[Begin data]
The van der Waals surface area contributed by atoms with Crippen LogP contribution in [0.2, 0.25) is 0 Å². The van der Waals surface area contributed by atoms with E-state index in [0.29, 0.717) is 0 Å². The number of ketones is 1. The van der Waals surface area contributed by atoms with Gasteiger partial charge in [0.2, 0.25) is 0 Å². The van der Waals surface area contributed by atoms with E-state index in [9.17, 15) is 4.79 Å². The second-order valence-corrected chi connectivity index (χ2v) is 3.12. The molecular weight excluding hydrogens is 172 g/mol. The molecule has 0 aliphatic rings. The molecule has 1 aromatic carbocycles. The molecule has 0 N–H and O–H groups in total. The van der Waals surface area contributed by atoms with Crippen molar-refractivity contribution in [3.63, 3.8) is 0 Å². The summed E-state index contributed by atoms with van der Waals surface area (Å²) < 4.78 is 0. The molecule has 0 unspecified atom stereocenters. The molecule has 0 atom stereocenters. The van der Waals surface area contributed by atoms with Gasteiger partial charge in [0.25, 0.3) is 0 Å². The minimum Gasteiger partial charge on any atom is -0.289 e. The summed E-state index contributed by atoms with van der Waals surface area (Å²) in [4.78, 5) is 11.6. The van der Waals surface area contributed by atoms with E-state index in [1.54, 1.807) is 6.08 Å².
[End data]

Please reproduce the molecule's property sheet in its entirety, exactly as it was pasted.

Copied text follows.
The van der Waals surface area contributed by atoms with Crippen LogP contribution in [0.2, 0.25) is 0 Å². The van der Waals surface area contributed by atoms with E-state index in [0.29, 0.717) is 0 Å². The number of ketones is 1. The van der Waals surface area contributed by atoms with Gasteiger partial charge in [0.2, 0.25) is 0 Å². The van der Waals surface area contributed by atoms with E-state index in [9.17, 15) is 4.79 Å². The second-order valence-corrected chi connectivity index (χ2v) is 3.12. The molecular weight excluding hydrogens is 172 g/mol. The molecule has 0 aliphatic rings. The molecule has 1 aromatic carbocycles. The molecule has 0 N–H and O–H groups in total. The van der Waals surface area contributed by atoms with Crippen molar-refractivity contribution in [3.63, 3.8) is 0 Å². The summed E-state index contributed by atoms with van der Waals surface area (Å²) < 4.78 is 0. The molecule has 0 unspecified atom stereocenters. The molecule has 0 atom stereocenters. The van der Waals surface area contributed by atoms with Gasteiger partial charge in [0.25, 0.3) is 0 Å². The minimum Gasteiger partial charge on any atom is -0.289 e. The summed E-state index contributed by atoms with van der Waals surface area (Å²) in [4.78, 5) is 11.6. The van der Waals surface area contributed by atoms with E-state index in [1.54, 1.807) is 6.08 Å².